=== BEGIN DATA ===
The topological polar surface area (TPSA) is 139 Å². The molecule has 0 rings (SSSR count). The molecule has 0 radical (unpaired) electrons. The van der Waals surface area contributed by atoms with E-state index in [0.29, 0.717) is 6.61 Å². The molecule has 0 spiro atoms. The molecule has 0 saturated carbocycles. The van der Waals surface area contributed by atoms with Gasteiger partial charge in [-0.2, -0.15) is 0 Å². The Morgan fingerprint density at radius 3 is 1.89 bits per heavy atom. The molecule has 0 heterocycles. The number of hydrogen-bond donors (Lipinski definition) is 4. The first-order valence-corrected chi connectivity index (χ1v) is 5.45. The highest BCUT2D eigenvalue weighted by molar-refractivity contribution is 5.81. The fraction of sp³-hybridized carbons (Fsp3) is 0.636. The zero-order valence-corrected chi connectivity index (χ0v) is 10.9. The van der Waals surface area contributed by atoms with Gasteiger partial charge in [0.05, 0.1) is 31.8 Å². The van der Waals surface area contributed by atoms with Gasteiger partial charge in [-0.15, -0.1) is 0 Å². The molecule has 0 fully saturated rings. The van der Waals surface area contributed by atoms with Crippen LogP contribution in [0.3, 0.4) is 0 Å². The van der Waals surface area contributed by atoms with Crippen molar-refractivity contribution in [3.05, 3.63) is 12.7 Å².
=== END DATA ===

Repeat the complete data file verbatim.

The topological polar surface area (TPSA) is 139 Å². The molecule has 0 rings (SSSR count). The molecule has 0 radical (unpaired) electrons. The van der Waals surface area contributed by atoms with E-state index in [0.29, 0.717) is 6.61 Å². The molecule has 0 spiro atoms. The molecule has 0 saturated carbocycles. The van der Waals surface area contributed by atoms with Gasteiger partial charge in [-0.2, -0.15) is 0 Å². The Morgan fingerprint density at radius 3 is 1.89 bits per heavy atom. The molecule has 0 heterocycles. The number of hydrogen-bond donors (Lipinski definition) is 4. The first-order valence-corrected chi connectivity index (χ1v) is 5.45. The highest BCUT2D eigenvalue weighted by molar-refractivity contribution is 5.81. The fraction of sp³-hybridized carbons (Fsp3) is 0.636. The zero-order valence-corrected chi connectivity index (χ0v) is 10.9. The van der Waals surface area contributed by atoms with Gasteiger partial charge in [0.05, 0.1) is 31.8 Å². The van der Waals surface area contributed by atoms with Gasteiger partial charge in [-0.15, -0.1) is 0 Å². The molecule has 0 fully saturated rings. The van der Waals surface area contributed by atoms with Crippen LogP contribution in [0.3, 0.4) is 0 Å². The van der Waals surface area contributed by atoms with Crippen molar-refractivity contribution in [3.05, 3.63) is 12.7 Å².